Costs of Breast Cancer Chemotherapy Regimes Differ Greatly in US, Study Reports

Costs of Breast Cancer Chemotherapy Regimes Differ Greatly in US, Study Reports

The cost of chemotherapy regimes for breast cancer (BC)  vary greatly in the United States, regardless of proven effectiveness, a University of Texas (UT) MD Anderson Cancer Center study reported.

It advises physicians and patients to consider cost differences when choosing among chemotherapy options of similar efficacy — potentially lowering annual breast cancer care costs nationwide by as much as $1 billion.

The findings, part of a poster presentation at the June meeting of the American Society of Clinical Oncology (ASCO)  in Chicago, were published recently online in the journal Cancer, in an article titled, “Estimating regimen-specific costs of chemotherapy for breast cancer: Observational cohort study.”

“The costs of cancer care have been increasing dramatically, both for the health care system and for patients. As physicians, we increasingly recognize the financial burden on our patients,” Sharon Giordano, MD, lead author of the study and chair of Health Services Research and professor of Breast Medical Oncology, said in a press release. “Both physicians and patients need greater access to information about the treatment costs so this critical issue can be discussed during a patient’s decision-making process.”

“This is especially relevant for breast cancer care, for which numerous guideline-concordant adjuvant chemotherapy regimens exist,” the researchers wrote.

The American Cancer Society estimates that 246,660 new cases of invasive BC will be diagnosed in the U.S. this year. At least 35 percent of all breast cancer patients are usually treated with chemotherapy in addition to surgery or radiation, the researchers said, impacting treatment costs.

Researchers, using the MarketScan database, analyzed claims from 14,643 adult women diagnosed with breast cancer between 2008 and 2012, who had full insurance coverage from six months before to 18 months after their diagnosis, received chemotherapy within three months of diagnosis, and with no secondary malignancy for one year after diagnosis.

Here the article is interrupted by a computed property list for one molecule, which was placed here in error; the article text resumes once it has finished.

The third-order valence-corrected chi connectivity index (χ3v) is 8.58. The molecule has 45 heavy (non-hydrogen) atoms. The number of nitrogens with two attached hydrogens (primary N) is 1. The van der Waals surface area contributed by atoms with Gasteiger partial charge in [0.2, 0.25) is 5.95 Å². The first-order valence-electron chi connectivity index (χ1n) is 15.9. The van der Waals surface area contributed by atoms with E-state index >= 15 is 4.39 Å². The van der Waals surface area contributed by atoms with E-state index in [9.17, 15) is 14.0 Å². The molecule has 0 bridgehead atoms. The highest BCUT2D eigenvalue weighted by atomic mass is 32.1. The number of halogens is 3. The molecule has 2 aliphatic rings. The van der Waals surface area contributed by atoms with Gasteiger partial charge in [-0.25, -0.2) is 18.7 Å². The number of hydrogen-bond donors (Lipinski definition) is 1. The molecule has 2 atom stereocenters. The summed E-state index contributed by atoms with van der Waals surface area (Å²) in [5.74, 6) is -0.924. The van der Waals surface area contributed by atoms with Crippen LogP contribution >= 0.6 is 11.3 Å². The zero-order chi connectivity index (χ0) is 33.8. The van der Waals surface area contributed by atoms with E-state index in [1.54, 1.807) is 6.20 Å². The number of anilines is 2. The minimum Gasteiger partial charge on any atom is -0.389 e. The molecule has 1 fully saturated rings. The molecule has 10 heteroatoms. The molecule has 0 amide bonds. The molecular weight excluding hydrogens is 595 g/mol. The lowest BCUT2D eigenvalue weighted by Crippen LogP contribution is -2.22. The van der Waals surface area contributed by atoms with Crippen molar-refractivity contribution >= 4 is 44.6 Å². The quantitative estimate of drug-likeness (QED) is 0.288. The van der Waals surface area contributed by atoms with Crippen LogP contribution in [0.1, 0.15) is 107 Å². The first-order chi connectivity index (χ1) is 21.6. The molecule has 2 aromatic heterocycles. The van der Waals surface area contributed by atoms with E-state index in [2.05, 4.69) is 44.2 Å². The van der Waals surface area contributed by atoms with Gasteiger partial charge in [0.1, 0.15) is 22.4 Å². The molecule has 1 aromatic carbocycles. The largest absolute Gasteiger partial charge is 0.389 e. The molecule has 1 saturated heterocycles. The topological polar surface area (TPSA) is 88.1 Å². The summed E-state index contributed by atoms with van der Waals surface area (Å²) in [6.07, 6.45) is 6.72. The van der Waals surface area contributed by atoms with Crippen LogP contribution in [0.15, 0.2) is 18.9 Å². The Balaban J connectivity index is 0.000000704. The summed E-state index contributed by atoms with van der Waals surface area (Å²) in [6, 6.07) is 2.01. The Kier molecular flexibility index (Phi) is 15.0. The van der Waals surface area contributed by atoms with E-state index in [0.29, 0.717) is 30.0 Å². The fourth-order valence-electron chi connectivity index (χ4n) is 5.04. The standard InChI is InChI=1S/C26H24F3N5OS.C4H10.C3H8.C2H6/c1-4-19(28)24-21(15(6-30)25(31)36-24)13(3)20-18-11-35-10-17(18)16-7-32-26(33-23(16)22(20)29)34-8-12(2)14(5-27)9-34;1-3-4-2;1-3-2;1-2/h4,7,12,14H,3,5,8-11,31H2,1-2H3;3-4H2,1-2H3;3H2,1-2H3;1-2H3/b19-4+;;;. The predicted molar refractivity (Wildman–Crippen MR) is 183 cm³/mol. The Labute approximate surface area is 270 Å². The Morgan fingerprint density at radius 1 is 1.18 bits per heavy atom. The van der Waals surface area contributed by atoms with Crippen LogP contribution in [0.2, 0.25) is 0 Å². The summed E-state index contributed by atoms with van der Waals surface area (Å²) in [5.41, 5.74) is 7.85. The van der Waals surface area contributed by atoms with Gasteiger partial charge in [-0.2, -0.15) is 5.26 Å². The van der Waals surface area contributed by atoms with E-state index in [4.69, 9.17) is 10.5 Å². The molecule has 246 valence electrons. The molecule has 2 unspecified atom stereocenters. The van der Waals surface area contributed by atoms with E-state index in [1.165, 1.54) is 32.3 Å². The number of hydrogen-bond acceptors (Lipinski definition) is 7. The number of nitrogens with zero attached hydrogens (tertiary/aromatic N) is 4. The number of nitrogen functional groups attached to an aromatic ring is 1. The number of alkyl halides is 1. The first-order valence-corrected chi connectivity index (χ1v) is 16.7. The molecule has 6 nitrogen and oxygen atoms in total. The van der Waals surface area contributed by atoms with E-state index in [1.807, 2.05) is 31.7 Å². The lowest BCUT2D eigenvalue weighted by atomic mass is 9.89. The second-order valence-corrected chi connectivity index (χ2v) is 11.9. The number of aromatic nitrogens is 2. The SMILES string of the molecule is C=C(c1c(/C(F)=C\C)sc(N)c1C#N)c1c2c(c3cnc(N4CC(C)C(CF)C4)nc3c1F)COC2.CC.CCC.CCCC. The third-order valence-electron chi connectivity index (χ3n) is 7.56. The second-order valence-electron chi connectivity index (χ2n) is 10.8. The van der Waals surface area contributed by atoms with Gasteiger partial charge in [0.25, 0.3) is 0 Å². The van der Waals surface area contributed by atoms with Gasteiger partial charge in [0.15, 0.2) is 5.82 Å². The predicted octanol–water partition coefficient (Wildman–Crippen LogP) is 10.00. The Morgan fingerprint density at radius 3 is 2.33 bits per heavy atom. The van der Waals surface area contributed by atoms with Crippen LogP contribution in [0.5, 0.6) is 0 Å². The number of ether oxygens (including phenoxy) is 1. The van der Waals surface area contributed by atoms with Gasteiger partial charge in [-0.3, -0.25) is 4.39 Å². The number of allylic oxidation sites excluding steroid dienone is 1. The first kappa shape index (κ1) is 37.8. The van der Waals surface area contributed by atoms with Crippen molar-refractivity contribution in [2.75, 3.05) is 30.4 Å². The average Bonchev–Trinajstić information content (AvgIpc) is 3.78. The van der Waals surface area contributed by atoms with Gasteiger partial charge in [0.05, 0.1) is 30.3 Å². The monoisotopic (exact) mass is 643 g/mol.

They assessed adjusted average total and out-of-pocket costs within 18 months of diagnosis (in 2013 dollars), doing a separate analysis for chemotherapy regimens that did or did not include Herceptin (trastuzumab).

Results showed that, among patients treated with Taxotere (docetaxel) and Cytoxan  (cyclophosphamide):

  • Median insurance payments averaged $82,260 (and varied by a maximum of $20,354, relative to standard regimen).
  • Median out-of-pocket costs averaged $2,727, but 25 percent of patients paid over $4,712, and 10 percent paid over $7,041.

For patients who received Herceptin plus Taxotere and Paraplatin (carboplatin):

  • Median insurance payments averaged $160,590 (with a difference of up to $46,936 relative to the standard regimen).
  • Median out-of-pocket costs averaged $3,381 (25 percent of patients paid over $5,604, and 10 percent paid over $8,384).

“I hope this study will make providers more aware of the substantial financial burden associated with chemotherapy treatments so they may work with their patients to identify the best options available,” Giordano said.

The team plans further research into the respective value of different cancer care options.

Study limitations identified by the researchers include that its data covered mostly younger populations with private health insurance; patients without private insurance likely pay significantly higher costs for care. In addition, researchers could not include the costs of more recent therapies. The study also relied on claims from the insurance companies, which may have some misclassifications, and did not use cancer registry data to assess cancer stage, tumor characteristics, or patient race or ethnicity.

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